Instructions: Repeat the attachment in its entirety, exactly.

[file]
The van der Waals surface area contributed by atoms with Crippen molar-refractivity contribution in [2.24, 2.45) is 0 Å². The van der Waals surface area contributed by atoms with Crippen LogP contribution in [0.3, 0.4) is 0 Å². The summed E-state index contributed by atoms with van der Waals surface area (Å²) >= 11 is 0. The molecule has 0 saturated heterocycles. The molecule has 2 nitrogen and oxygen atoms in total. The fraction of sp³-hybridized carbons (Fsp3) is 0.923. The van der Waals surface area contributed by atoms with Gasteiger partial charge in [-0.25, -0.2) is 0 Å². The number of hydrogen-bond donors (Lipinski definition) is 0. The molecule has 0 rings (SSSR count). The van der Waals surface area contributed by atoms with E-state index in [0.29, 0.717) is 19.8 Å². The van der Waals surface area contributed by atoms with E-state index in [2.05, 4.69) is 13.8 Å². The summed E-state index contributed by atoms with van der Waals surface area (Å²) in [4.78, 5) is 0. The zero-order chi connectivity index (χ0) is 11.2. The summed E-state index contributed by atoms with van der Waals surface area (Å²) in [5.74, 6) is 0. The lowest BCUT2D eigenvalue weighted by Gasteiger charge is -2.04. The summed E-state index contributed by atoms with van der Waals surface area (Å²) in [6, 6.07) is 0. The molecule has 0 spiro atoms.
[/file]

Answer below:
The van der Waals surface area contributed by atoms with Crippen molar-refractivity contribution in [2.24, 2.45) is 0 Å². The van der Waals surface area contributed by atoms with Crippen LogP contribution in [0.3, 0.4) is 0 Å². The summed E-state index contributed by atoms with van der Waals surface area (Å²) >= 11 is 0. The molecule has 0 saturated heterocycles. The molecule has 2 nitrogen and oxygen atoms in total. The fraction of sp³-hybridized carbons (Fsp3) is 0.923. The van der Waals surface area contributed by atoms with Gasteiger partial charge in [-0.25, -0.2) is 0 Å². The number of hydrogen-bond donors (Lipinski definition) is 0. The molecule has 0 rings (SSSR count). The van der Waals surface area contributed by atoms with E-state index in [0.29, 0.717) is 19.8 Å². The van der Waals surface area contributed by atoms with E-state index in [2.05, 4.69) is 13.8 Å². The summed E-state index contributed by atoms with van der Waals surface area (Å²) in [4.78, 5) is 0. The zero-order chi connectivity index (χ0) is 11.2. The summed E-state index contributed by atoms with van der Waals surface area (Å²) in [5.74, 6) is 0. The lowest BCUT2D eigenvalue weighted by Gasteiger charge is -2.04. The summed E-state index contributed by atoms with van der Waals surface area (Å²) in [6, 6.07) is 0. The molecule has 0 spiro atoms.